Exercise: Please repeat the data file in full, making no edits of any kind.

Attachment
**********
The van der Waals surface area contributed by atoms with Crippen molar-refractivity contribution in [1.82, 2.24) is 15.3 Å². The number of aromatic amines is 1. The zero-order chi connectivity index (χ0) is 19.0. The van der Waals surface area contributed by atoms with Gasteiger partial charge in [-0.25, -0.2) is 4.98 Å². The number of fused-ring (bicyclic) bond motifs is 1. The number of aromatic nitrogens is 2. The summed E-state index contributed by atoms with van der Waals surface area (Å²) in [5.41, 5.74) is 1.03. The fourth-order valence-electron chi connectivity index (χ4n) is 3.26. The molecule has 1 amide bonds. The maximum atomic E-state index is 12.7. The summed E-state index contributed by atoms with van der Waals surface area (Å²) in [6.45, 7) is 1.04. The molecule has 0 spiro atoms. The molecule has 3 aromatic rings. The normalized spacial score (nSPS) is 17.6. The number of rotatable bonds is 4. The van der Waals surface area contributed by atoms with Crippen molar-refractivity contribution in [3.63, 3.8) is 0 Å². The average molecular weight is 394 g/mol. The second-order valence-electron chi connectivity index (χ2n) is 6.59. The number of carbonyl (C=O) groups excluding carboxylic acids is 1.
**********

The van der Waals surface area contributed by atoms with Crippen molar-refractivity contribution in [1.82, 2.24) is 15.3 Å². The number of aromatic amines is 1. The zero-order chi connectivity index (χ0) is 19.0. The van der Waals surface area contributed by atoms with Gasteiger partial charge in [-0.25, -0.2) is 4.98 Å². The number of fused-ring (bicyclic) bond motifs is 1. The number of aromatic nitrogens is 2. The summed E-state index contributed by atoms with van der Waals surface area (Å²) in [5.41, 5.74) is 1.03. The fourth-order valence-electron chi connectivity index (χ4n) is 3.26. The molecule has 1 amide bonds. The maximum atomic E-state index is 12.7. The summed E-state index contributed by atoms with van der Waals surface area (Å²) in [6.45, 7) is 1.04. The molecule has 0 spiro atoms. The molecule has 3 aromatic rings. The normalized spacial score (nSPS) is 17.6. The number of rotatable bonds is 4. The van der Waals surface area contributed by atoms with Crippen molar-refractivity contribution in [3.63, 3.8) is 0 Å². The average molecular weight is 394 g/mol. The second-order valence-electron chi connectivity index (χ2n) is 6.59. The number of carbonyl (C=O) groups excluding carboxylic acids is 1.